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Korea is a Country of the Future – and Always Will Be by John Lee

John Lee at The Korean Foreigner has a great post today related to Korea’s step back in time.  He, kindly, allowed me to post his article on my blog.  “On December 18th 2014, IKEA, the world’s largest furniture retailer, opened its first Korean branch in Gwangmyeong, Gyeonggi Province. The store is 25,759 square-meters (approximately 277,267 square-feet) in size and it is accessible via train and three inter-city express highways. It would appear that IKEA’s business is booming. So much so that the THREE inter-city express highways that lead to IKEA are congested with cars – all of them customers who want to buy their next furniture item from IKEA. Apparently, doing well in business is not always a good thing. A little over two weeks after IKEA opened its doors to the public, the Gwangmyeong Municipal City has demanded that IKEA come up with a “dramatic breakthrough” by January 7th

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Selection of Justices at the Constitutional Court Fundamentally Flawed?

The Korean Constitutional Court has established a research institute that has, recently, criticized the appointment system at the Constitutional of Court of Korea. The Court has nine justices that are all appointed by the nation’s President.  However, three of the justices are selected by the Chief Justice of the Supreme Court,  three are selected by the National Assembly and three are directly selected and appointed by the nation’s President.  This Constitutional Court research institute has criticized this system as, potentially, leading to political bias, thus, obviously, believing that some at the Court justices are influenced by those that appoint the Justices. When I worked at the Court, I never saw bias based on the appointing power, however, the fact that most justices have no or little experience other than being a judge or prosecutor leads to the lack of a nuanced understanding of business and societal dynamics. The research report

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The Korean Law Blog cited by the Washington Post on the Freedom of the Press in Korea

We are proud to note that The Korean Law Blog was cited by the Washington Post on an article discussing the Freedom of the Press in Korea.  The article quoted our translation and comments on a landmark Supreme Court case on the issue of the freedom of speech in Korea. The Washington Post article may be found at: In South Korea, journalists fear a government clampdown on the press. The article notes, in part, that: “In the 27 years since democracy arrived here, South Korea has become home to rowdy election campaigns, a vibrant protest culture and dozens of daily newspapers traversing the full political spectrum. It’s a place where people don’t have to be asked twice for their opinions. But now, analysts and journalists are expressing concern that a central tenet of democracy — a free press — is under threat. President Park Geun-hye’s administration has launched an aggressive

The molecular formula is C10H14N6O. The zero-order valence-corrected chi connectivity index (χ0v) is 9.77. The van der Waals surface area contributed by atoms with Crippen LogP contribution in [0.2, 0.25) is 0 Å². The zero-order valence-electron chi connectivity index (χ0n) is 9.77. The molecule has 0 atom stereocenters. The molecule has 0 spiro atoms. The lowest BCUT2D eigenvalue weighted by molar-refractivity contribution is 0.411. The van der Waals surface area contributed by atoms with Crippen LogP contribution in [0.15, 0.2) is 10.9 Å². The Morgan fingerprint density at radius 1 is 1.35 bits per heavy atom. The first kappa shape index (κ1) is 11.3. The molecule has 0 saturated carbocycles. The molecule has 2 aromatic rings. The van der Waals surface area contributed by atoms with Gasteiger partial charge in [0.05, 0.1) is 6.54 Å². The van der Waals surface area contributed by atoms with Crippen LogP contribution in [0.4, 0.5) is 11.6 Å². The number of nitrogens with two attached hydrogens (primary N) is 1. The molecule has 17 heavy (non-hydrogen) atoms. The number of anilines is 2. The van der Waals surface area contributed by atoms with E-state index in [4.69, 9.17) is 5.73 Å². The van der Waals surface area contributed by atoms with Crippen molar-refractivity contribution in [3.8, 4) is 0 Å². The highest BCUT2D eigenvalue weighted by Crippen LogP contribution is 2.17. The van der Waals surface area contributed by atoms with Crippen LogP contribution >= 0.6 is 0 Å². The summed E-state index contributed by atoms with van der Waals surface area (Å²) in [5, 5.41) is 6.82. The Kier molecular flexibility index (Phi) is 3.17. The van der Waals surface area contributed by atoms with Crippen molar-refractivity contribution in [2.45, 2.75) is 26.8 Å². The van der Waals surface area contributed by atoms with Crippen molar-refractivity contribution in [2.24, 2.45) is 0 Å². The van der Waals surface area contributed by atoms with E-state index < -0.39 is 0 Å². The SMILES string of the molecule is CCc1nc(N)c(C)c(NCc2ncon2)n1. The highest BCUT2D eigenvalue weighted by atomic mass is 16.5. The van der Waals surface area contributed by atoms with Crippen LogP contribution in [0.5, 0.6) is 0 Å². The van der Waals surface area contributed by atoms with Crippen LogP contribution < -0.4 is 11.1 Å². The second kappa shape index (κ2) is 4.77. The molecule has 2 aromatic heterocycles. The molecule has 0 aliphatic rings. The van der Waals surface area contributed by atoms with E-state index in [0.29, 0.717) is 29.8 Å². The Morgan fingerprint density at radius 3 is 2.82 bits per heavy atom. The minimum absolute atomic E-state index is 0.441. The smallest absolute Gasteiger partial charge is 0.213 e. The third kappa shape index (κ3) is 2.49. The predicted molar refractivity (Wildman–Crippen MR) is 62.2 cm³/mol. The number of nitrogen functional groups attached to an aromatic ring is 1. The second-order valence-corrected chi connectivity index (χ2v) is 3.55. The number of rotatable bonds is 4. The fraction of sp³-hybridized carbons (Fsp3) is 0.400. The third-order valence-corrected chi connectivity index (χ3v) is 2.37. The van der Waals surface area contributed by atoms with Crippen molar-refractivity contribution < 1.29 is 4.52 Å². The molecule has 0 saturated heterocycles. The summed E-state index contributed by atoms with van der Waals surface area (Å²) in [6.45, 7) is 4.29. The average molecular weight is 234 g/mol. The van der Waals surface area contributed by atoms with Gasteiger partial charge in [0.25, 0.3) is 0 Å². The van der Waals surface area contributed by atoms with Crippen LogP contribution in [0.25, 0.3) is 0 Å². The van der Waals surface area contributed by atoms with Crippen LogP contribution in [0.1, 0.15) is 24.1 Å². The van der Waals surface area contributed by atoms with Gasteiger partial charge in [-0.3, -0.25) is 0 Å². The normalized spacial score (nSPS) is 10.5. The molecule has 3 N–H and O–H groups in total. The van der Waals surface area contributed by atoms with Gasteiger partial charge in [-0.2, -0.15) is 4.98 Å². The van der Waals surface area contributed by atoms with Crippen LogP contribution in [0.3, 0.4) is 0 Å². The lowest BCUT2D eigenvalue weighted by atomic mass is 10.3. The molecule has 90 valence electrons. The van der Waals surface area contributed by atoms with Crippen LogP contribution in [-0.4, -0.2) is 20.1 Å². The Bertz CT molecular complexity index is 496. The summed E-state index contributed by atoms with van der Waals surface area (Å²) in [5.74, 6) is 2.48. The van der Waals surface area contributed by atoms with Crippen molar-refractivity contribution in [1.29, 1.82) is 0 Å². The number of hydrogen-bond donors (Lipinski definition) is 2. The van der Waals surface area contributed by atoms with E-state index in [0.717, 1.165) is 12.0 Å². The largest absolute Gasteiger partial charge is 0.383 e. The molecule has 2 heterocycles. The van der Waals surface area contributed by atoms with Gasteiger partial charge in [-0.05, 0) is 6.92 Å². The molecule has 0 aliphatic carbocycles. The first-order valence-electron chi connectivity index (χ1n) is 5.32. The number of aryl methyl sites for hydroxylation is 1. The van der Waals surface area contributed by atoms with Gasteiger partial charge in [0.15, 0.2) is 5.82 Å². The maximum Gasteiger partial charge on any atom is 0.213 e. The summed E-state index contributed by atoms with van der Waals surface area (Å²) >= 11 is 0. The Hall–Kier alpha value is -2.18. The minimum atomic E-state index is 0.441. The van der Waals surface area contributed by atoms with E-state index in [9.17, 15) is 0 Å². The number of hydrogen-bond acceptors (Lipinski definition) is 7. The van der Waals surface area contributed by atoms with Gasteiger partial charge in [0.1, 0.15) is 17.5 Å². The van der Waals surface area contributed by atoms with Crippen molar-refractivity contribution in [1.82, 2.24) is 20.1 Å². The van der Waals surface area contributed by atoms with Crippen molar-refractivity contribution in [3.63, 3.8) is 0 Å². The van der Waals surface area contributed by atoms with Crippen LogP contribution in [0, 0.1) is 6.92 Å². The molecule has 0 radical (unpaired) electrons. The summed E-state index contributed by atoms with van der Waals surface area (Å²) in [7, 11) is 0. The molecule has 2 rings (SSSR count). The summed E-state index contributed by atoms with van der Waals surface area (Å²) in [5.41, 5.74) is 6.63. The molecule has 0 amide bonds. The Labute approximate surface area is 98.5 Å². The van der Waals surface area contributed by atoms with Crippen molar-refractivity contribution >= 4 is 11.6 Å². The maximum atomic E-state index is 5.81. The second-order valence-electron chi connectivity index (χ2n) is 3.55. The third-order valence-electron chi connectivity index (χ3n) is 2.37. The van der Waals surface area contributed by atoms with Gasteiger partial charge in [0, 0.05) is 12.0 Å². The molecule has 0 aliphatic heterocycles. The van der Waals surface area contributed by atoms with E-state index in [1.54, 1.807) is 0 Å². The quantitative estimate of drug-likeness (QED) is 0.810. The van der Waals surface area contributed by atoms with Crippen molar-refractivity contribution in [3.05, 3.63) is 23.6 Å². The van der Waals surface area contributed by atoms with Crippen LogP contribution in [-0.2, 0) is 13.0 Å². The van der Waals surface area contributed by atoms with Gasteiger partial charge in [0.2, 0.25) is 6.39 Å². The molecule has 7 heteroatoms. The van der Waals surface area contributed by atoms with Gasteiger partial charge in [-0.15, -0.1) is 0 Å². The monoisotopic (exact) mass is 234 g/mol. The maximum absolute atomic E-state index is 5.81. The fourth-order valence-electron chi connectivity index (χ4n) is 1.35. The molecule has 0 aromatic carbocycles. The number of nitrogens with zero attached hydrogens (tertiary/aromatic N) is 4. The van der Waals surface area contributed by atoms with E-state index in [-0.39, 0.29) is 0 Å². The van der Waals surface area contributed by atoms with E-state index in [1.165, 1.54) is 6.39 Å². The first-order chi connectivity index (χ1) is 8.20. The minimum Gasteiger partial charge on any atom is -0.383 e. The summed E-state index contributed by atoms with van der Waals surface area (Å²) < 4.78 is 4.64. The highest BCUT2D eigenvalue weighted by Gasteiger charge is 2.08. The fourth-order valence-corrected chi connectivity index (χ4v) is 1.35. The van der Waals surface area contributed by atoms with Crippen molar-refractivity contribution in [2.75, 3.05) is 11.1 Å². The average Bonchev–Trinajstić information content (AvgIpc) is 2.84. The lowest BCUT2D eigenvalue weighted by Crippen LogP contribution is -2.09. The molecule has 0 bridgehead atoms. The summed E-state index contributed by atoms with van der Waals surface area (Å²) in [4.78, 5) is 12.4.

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CLIENT ALERT: Advice to the Press, Bloggers & Corporations Concerning Free Speech Protection in Korea

Cheong Wa Dae (Korea’s Office of the President) has been instrumental in the filing of 13 lawsuits against media sources.  Six cases are still pending including cases against reporters/media from: Hankyoreh (Korean Liberal-leaning newspaper); Segye Ilbo (Korean Conservative-leaning newspaper); Chosun Ilbo (Korean Conservative-leaning newspaper); Sankei Shimbun (Japanese Conservative-leaning newspaper); CBS News; and A Sisa. The majority of the cases were filed by officials at Cheong Wa Dae or by a conservative civil group that supports President Park Geun-hye. Reporters, corporate PR departments and bloggers please be aware that, in most cases, the truth, in Korea, is not a defense to a criminal or civil defamation charge. In these changing times, in Korea, it is best to consult with an attorney concerning any news you intend to report on concerning issues that Cheong Wa Dae considers vital.  Please obtain an attorney with significant experience in Constitutional Law and litigation.  Your corporate

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Defamation Law Under Korean Law

As an attorney educated in the United States, one of the greatest differences I’ve noticed between the Korean and American legal systems is in the area of defamation. Back in the US, the extent to which speech can be curbed by the law is tempered by First Amendment protections.  US law protects truthful statements and even false statements, when in the form of parody, hyperbole, or not with malice etc. In the case of potentially defamatory speech, the burden falls on the accusing party to prove the statement false. This, of course, is all in the name of safeguarding Constitutionally guaranteed freedom of speech, and its something entirely different from Korean law. Essentially, in Korean law, reputational damage is the core element in a defamation claim, rather than the truth or falsity of the statement. Thus, very much unlike US law, Korean defendants in defamation suits have, typically, the burden

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Investor-State Disputes/Arbitration in Korea: ABA Dispute Resolution Magazine